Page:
November 30, 2012
Tax Hike Champions
Among the billionaires favoring higher taxes on people earning more than $250,000 per year are Bill Gates, Charles Munger, and Jim Sinegal. Aside from their billionaire status their stance on raising taxes, what might these three gentlemen have in common? Well, they're all on the board of directors for Costco. In fact, Jim Sinegal is a founder and former CEO of Costco.
There is newsworthiness here. It came about when the Costco board voted voted itself a $7.00 per share stock dividend in time to beat the Obama tax hikes. Not only that, they're borrowing $3.5 billion to do it. The payout to the board amounts to about $29 million, of which $14 million goes to Sinegal. He will pay taxes on his $14 million at the rate of 15% instead of up to 43.4% if they had waited until the first of the year. That 's a difference of about $4 million in taxes that Sinegal won't pay.
The Wall Street Journal writes:
We emailed Mr. Sinegal for comment but didn't hear back. Mr. Galanti explained that while looming tax hikes are a factor in the December borrowing and payout, so are current low interest rates. Mr. Galanti adds that the company will still have a strong balance sheet and is increasing its capital expenditures and store openings this year.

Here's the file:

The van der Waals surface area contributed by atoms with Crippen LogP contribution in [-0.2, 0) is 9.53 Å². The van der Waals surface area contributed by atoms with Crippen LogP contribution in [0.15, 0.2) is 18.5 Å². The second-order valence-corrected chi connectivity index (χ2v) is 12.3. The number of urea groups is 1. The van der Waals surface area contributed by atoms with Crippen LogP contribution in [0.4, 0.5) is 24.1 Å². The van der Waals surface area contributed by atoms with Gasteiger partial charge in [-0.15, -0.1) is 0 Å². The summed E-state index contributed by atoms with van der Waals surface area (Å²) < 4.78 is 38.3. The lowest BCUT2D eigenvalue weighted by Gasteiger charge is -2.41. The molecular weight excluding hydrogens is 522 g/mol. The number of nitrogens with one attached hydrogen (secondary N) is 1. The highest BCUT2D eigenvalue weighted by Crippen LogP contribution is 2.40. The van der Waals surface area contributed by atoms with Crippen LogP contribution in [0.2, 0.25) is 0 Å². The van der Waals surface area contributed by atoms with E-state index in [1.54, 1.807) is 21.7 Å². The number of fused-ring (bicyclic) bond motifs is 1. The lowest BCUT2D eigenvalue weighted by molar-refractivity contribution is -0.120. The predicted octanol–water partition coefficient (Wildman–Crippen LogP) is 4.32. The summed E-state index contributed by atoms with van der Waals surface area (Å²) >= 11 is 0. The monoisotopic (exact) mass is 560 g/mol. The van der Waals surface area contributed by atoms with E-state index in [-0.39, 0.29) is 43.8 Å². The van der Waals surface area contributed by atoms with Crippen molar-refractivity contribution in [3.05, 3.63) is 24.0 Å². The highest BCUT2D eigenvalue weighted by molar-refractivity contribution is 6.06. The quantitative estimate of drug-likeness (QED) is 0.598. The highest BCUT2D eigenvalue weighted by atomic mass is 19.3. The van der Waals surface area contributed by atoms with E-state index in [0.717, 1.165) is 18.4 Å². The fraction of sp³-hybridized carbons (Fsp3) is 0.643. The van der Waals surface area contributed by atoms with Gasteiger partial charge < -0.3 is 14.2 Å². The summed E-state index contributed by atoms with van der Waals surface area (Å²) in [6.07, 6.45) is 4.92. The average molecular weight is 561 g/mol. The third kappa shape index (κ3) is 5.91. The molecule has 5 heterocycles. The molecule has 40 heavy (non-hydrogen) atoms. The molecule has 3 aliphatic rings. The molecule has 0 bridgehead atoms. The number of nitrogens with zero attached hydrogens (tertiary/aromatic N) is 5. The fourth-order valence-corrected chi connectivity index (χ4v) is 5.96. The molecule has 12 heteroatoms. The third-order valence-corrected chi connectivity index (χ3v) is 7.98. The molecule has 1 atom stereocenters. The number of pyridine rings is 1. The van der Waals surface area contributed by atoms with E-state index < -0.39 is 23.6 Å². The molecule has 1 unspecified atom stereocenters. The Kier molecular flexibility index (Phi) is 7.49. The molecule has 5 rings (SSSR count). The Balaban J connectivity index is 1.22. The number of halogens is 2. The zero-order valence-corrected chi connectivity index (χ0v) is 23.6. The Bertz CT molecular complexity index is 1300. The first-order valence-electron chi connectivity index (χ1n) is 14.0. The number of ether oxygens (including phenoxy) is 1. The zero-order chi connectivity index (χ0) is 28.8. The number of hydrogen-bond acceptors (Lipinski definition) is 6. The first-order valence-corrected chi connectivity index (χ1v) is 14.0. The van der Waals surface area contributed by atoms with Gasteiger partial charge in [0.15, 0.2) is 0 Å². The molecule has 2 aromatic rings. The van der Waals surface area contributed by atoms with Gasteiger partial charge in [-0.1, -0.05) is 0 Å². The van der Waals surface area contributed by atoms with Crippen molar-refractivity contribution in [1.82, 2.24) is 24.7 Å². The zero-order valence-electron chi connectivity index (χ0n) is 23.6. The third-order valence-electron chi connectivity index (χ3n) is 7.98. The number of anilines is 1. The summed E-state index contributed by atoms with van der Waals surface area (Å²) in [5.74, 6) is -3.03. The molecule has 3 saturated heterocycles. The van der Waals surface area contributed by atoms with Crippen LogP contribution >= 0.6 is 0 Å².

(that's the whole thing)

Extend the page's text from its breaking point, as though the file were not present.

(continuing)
As it happens, one of those new stores opened Thursday in Washington, D.C., and no less a political star than Joe Biden stopped by to join Mr. Sinegal and pose for photos as he did some Christmas shopping. It's nice to have friends in high places. We don't know if Mr. Biden is a Costco shareholder, but if he wants to get in on the special dividend there's still time before his confiscatory tax policy hits. The dividend is payable on December 18 to holders of record on December 10.
To sum up: Here we have people at the very top of the top 1% who preach about tax fairness voting to write themselves a huge dividend check to avoid the Obama tax increase they claim it is a public service to impose on middle-class Americans who work for 30 years and finally make $250,000 for a brief window in time.
Whenver those those billionaires favoring higher taxes are asked why they just don't write a check to the treasury if they don't think they're paying high enough taxes, they say no. They say how we're all in this together so we all should make the sacrifice. Well... Here's their idea of how the sacrifice should be shared.
Hat tip to reader Marian for pointing out this story.
Posted by Tom Bowler at 11:18 AM | Permalink
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